power factor correction

I downloaded a shareware program called BusBar Calculations 2.22 by
Photonics Ltd P.O. Box 13-076 Christchurch, New Zealand.
http//home.clear-dot-net.nz/pages/lmphotonics   I thought it might
be of some use to a friend who is an electrician. Didn't find the program to
be of much use. But I found this in the help files.
In light of some recent posts on power factor correction for NSTs and RSGs,
etc. I thought I would pass it along as it has some points to ponder.

"Introduction to Power Factor Correction

Power Factor correction is applied to circuits which include induction
motors as a means of reducing the inductive component of the current and
thereby reduce the losses in the supply. There should be no effect on the
operation of the motor itself.
  Power factor correction is achieved by the addition of capacitors in
parallel with the connected motor circuits and can be applied at the
starter, or applied at the switchboard or distribution panel.
   Capacitors connected at each starter and controlled by each starter is
known as "Static Power Factor Correction" while capacitors connected at a
distribution board and controlled independently from the individual starters
is known as "Bulk Correction".

Bulk Power Factor Correction

The Power factor of the total current supplied to the distribution board is
monitored by a controller which then switches capacitor banks In a fashion
to maintain a power factor better than a preset limit. (Typically 0.95)
Ideally, the power factor should be as close to unity as possible. There is
no problem with bulk correction operating at unity or even over corrected.

Static Power Factor Correction

(this is where it starts to get interesting)

  As a large proportion of the inductive or lagging current on the supply is
due to the magnetising current of induction motors, it is easy to correct
each individual motor by connecting the correction capacitors to the motor
starters. With static correction, it is important that the capacitive
current is less than the inductive magnetising current of the induction
motor. In many installations employing static power factor correction, the
correction capacitors are connected directly in parallel with the motor
windings. When the motor is Off Line, the capacitors are also Off Line. When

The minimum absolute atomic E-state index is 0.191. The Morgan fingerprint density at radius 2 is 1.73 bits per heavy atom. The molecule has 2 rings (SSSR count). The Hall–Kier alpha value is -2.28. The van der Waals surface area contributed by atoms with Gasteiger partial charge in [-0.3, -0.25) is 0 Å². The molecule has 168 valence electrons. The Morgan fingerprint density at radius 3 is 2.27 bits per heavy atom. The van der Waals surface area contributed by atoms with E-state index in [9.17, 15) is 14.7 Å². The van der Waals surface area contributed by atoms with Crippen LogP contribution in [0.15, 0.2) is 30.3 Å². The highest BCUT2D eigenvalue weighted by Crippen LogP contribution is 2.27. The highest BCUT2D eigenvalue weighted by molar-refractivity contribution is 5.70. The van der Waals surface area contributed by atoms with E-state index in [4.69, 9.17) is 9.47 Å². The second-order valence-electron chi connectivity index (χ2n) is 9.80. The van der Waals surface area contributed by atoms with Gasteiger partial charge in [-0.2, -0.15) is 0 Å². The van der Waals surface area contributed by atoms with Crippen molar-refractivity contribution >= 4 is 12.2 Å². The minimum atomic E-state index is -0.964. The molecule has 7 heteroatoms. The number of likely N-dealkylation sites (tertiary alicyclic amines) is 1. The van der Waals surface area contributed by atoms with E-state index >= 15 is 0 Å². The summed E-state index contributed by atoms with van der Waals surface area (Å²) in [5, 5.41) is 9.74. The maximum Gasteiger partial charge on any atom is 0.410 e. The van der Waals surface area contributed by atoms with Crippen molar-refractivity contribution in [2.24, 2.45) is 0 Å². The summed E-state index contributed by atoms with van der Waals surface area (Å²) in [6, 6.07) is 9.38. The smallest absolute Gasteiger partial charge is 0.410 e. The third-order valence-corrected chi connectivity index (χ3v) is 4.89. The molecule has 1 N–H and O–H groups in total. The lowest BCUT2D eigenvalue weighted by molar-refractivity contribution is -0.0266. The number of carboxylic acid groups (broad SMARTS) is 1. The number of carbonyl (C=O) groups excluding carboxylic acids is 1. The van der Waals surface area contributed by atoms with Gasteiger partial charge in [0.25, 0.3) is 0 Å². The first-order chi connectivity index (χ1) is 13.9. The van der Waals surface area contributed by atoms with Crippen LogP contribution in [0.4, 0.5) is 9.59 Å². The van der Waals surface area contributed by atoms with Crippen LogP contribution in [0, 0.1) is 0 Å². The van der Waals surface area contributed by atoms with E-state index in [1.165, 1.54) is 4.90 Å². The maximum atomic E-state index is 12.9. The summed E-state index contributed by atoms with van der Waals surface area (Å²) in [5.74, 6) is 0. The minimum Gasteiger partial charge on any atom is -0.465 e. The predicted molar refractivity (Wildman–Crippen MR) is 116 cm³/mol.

the motor is connected to the supply, the capacitors are also connected
providing correction at all times that the motor is connected to the supply.
This removes the requirement for any expensive power factor monitoring and
control equipment. In this situation, the capacitors remain connected to the
motor terminals as the motor slows down. An induction motor, while connected
to the supply, is driven by a rotating magnetic field in the stator which
induces current into the rotor. When the motor is disconnected from the
supply, there is for a period of time, a magnetic field associated with the
rotor. As the motor decelerates, it generates voltage out its terminals at a
frequency which is related to it's speed. The capacitors connected across
the motor terminals, form a resonant circuit with the motor inductance. If
the motor is critically corrected, (corrected to a power factor of 1.0) the
inductive reactance equals the capacitive reactance at the line frequency
and therefore the resonant frequency is equal to the line frequency. If the
motor is over corrected, the resonant frequency will be below the line
frequency. If the frequency of the voltage generated by the decelerating
motor passes through the resonant frequency of the corrected motor, there
will be high currents and voltages around the motor/capacitor circuit. This
can result in sever damage to the capacitors and motor. It is imperative
that motors are never over corrected or critically corrected when static
correction is employed.

  Static power factor correction should provide capacitive current equal to
80% of the magnetising current, which is essentially the open shaft current
of the motor.
The magnetising current for induction motors can vary considerably.
Typically, magnetising currents for large two pole machines can be as low as
20% of the rated current of the motor while smaller low speed motors can
have a magnetising current as high as 60% of the rated full load current of
the motor. It is not practical to use a "Standard table" for the correction
of induction motors giving optimum correction on all motors. Tables result
in undercorrection on most motors but can result in over correction in some
cases. Where the open shaft current can not be measured, and the magnetising
current is not quoted, an approximate level for the maximum correction that
can be applied can be calculated from the half load characteristics of the
motor. It is dangerous to base correction on the full load characteristics
of the motor as in some cases, motors can exhibit a high leakage reactance
and correction to 0.95 at full load will result in overcorrection under no
load, or disconnected conditions.

  Static correction is commonly applied by using one contactor to control
both the motor and the capacitors. It is better practice to use two
contactors, one for the motor and one for the capacitors. Where one
contactor is employed, it should be up sized for the capacitive load. The
use of a second contactor eliminates the problems of resonance between the
motor and the capacitors.

Inverter. Static Power factor correction must not be used when the motor is
controlled by a variable speed drive or inverter.

Solid State Soft Starter. Static Power Factor correction capacitors must
not be connected to the output of a solid state soft starter. When a solid
state soft starter is used, the capacitors must be controlled by a separate
contactor, and switched in when the soft starter output voltage has reached
line voltage. Many soft starters provide a "top of ramp" or "bypass
contactor control" which can be used to control the power factor correction